As the United States starts to recover from the COVID-19 pandemic and return to something resembling normalcy, questions swirl about the variety of COVID-19 vaccines available. In particular, many employees wonder about the legality of requiring COVID-19 vaccinations and what happens if you suffer an adverse reaction.
Learn more about current guidance on this topic, and if you’re looking for assistance with a workplace injury claim, contact an attorney in your local area.
Is the Vaccine Work-Related and a Condition of Your Employment?
First, you have to ask the question: is the vaccine a condition of your employment? If you are required to get the vaccine to go to work, then any subsequent adverse events are work-related. This means that any adverse event suffered by an employee after a mandatory vaccine becomes part of the safety record. This is true whether you got your vaccine from a government facility, standalone clinic, or as part of a vaccine clinic at work.
Recordable Adverse Reactions
Recordable adverse reactions are defined under OSHA rules, which require employers with more than 10 employees to track work-related illnesses and injuries. The criteria for a recordable event is described under 29 CFR 1904.7 under OSHA laws.
Per OSHA, an event is considered recordable if it results in one of the following:
- Days off of work
- Restricted work abilities
- Transfer to another job
- Medical treatment beyond general first aid
- Loss of consciousness
Even if none of those criteria are met, an event may still be recordable if it results in a significant injury or illness as diagnosed by a physician or other licensed healthcare provider.
How Employers Are Responding
This guidance from OSHA, which was released on April 20, 2021, was greeted by a flurry of disapproval from contractors. They believe it is in direct contradiction of the government’s stated goal of getting as many people vaccinated as possible, as it gives employers incentive not to require the vaccine. They claim that it does the opposite and puts employers at risk for workplace injury claims if they do require the vaccine, even if they do so with the goal of protecting employees and consumers.
Quite a few contractors did require the COVID vaccine as part of returning to work. However, a substantial number of them are now changing course and simply recommending the vaccine for employees. This may drop vaccine rates and lead to community spread, which many employers have spoken out about.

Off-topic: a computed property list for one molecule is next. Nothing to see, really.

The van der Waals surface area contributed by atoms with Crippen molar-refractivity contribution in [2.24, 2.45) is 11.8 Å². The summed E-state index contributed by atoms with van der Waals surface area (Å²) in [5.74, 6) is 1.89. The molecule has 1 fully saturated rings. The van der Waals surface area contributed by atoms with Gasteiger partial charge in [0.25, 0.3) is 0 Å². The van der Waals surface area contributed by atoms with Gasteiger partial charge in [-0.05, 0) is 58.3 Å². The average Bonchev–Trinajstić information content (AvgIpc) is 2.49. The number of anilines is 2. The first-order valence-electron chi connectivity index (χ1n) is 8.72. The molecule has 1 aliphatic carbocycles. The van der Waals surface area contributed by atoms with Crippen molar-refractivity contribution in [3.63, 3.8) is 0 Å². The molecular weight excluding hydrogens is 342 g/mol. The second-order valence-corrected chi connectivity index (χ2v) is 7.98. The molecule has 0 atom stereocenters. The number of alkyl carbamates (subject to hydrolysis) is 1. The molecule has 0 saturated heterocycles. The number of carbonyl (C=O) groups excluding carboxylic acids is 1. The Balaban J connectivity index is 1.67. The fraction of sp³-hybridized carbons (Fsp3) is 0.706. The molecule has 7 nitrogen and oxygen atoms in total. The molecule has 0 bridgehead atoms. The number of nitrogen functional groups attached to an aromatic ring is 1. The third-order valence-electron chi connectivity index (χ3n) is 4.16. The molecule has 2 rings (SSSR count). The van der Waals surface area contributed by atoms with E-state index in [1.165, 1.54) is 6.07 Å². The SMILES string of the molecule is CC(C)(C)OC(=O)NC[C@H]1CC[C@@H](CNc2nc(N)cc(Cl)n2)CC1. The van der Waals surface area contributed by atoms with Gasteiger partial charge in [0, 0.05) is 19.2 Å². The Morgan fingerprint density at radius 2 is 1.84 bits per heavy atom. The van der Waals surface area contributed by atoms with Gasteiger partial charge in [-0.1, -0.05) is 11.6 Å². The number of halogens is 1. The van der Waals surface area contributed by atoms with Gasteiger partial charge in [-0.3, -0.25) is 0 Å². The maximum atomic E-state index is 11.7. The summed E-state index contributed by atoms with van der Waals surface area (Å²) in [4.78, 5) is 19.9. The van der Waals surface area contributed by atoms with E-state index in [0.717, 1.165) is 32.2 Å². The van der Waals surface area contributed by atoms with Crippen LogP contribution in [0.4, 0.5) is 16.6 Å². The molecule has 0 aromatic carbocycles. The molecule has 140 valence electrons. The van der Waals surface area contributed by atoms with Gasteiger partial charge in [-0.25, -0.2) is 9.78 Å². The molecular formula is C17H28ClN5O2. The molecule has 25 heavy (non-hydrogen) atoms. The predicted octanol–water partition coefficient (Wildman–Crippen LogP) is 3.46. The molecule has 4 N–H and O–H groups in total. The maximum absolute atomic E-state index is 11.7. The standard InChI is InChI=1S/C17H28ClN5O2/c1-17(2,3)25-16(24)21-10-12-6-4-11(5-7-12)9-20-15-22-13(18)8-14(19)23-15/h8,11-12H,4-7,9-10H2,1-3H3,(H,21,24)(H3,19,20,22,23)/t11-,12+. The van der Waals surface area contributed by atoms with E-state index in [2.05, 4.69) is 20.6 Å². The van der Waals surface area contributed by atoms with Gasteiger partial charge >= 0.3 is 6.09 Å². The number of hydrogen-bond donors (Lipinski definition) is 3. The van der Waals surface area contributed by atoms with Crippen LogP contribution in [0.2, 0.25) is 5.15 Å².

This also raises questions for contractors working in certain areas. For example, those doing construction or remodeling work in a hospital may be at direct odds with the facility they are working on. It’s likely that the facility will house at-risk individuals and, as a result, require that all workers be vaccinated. This puts contractors in a bad position where they have to fulfill an obligation both to their employees and to their clients.
Staying On Top of Future Changes
Since this news is still very recent, it’s important to remember that this matter is far from settled. As has been the case since the start of this pandemic, everything is new and subject to change. Today, employers seem to be on the hook for adverse reactions if they require the COVID vaccine. However, that could change as new research comes out or there is significant pushback from employers across different industries. It is crucial for employees and employers alike to stay aware of changing OSHA recommendations and use those recommendations to better guide their decision-making process.
In particular, the construction industry is seeking further information and guidance regarding their vaccination requirements. In fields like this, liability and risks are considerably different than they are in other fields, and so vaccination standards may be different.
OSHA expects the COVID-19 emergency safety standard to be released in the latter half of 2021. It remains to be seen whether the standards will be the same as the current guidance, build on it, or completely override it.
If you suffer a workplace injury or illness, it’s important to explore your legal options. Find a workplace injury attorney in your area to get started.